Pirates notebook: Rodriguez continues to progress
By Rob Biertempfel
Published: Saturday, Aug. 10, 2013, 6:57 p.m.
DENVER — Left-hander Wandy Rodriguez said he felt fine Saturday after throwing his first bullpen session since late June.
“No problems,” said Rodriguez, who has been out since June 6 with left forearm tightness. “I was a little bit scared because I didn't want to feel any pain again.”
Rodriguez threw a 25-pitch mix of fastballs and changeups. He is not throwing his fastball at full velocity.
“One step at a time,” he said.
Rodriguez said he is scheduled to throw another bullpen Wednesday in St. Louis and a simulated game next weekend in Pittsburgh.
Also, closer Jason Grilli (strained forearm) played catch for the second day in a row. Grilli made 25 tosses Friday and two sets of 25 on Saturday.
‘Flush it, and move on'
Perhaps Francisco Liriano was not prepared to pitch in the mile-high funhouse that is Coors Field. Maybe the Rockies simply were determined not to fall prey to him again.
Whatever the reason, it led Liriano to his worst-ever outing and left the Pirates on the wrong end of a 10-1 rout Friday night.
It was Liriano's 185th career start — third against the Rockies — but the first time he had worked at Coors Field. He lasted only 21⁄3 innings and gave up 10 runs on 12 hits.
His slider, which has been so devastating, lacked bite. His fastball was merely batting-practice quality.
“It's different here than other places,” Liriano said. “My slider wasn't that sharp, and my sinker wasn't moving at all. I tried to go two-seamer away, but it stayed right down the middle, straight up. No matter what I threw, they hit it.”
In his previous start, Liriano blanked Colorado on three hits over seven innings at PNC Park. The Rockies better prepared this time.
“He tried to use the same approach he used last time,” said Wilin Rosario, who had a two-run homer among his three hits. “We were ready.”
Manager Clint Hurdle said there weren't lessons for Liriano to take away from the outing, which boosted the lefty's ERA from 2.02 to 2.83.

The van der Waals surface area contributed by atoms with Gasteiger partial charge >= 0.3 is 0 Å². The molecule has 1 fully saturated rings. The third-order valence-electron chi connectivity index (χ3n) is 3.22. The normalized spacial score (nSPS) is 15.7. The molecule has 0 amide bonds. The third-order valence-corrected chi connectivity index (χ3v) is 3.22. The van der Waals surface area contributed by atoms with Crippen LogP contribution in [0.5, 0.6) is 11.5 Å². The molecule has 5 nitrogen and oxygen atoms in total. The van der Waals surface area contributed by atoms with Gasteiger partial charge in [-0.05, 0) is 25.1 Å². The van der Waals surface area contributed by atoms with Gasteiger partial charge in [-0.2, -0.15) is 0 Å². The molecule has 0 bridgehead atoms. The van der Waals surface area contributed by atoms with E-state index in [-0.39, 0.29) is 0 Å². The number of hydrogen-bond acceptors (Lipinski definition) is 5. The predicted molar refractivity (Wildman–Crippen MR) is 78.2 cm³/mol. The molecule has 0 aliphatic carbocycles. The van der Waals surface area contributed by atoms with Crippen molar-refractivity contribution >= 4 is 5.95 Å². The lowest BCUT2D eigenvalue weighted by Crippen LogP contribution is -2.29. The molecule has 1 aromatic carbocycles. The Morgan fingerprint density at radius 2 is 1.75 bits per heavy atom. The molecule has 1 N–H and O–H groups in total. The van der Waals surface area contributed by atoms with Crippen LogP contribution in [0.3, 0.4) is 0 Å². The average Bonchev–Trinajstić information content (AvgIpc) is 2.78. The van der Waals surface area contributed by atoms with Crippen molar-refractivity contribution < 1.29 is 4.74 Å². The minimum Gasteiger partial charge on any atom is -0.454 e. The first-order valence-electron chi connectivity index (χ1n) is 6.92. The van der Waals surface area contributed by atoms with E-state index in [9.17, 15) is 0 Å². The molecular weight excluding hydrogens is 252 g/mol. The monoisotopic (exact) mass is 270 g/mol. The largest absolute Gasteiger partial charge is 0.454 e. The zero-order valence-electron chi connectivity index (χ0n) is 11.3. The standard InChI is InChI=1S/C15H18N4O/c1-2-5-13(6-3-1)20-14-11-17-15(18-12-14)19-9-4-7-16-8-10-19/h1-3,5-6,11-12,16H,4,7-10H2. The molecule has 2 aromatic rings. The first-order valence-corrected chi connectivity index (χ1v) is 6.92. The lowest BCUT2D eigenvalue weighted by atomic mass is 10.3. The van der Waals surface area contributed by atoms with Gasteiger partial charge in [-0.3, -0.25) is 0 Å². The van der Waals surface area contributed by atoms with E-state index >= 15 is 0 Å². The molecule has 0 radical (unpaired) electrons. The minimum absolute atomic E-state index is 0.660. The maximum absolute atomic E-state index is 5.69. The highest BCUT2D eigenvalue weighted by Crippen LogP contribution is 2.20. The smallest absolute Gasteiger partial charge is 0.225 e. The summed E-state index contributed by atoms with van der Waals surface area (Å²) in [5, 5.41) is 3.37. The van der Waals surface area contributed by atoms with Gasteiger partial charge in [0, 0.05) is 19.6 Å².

“You don't psychoanalyze it, and you don't overcook it,” Hurdle said. “Flush it, and move on.”
Mark Melancon has filled in ably as closer since Grilli went on the DL. Although the results have been the same, there is a distinct difference in style.
After nailing down a save, Grilli is a flurry of fist pumps, shouts and flying locks of long hair. Melancon simply walks off the mound and shakes hands with the catcher.
“The two greatest closers of all time were flat-line guys: (Trevor) Hoffman and (Mariano) Rivera,” Hurdle said. “They never beat their chest. They had some pretty good music to come in to, and that's when the pitching started. It's pretty much the same way with Melancon. The most exciting thing is the walk-in song. It doesn't make him good or bad; it makes him different.”
Just because Melancon doesn't put on a show after getting the final out doesn't mean he isn't intense on the mound.
“Mark is very humble and very competitive. The part you don't get to see is that competitive edge,” Hurdle said. “They've got different ways of showing it. Different guys.”
Rob Biertempfel is a staff writer for Trib Total Media. Reach him at firstname.lastname@example.org or via Twitter @BiertempfelTrib.
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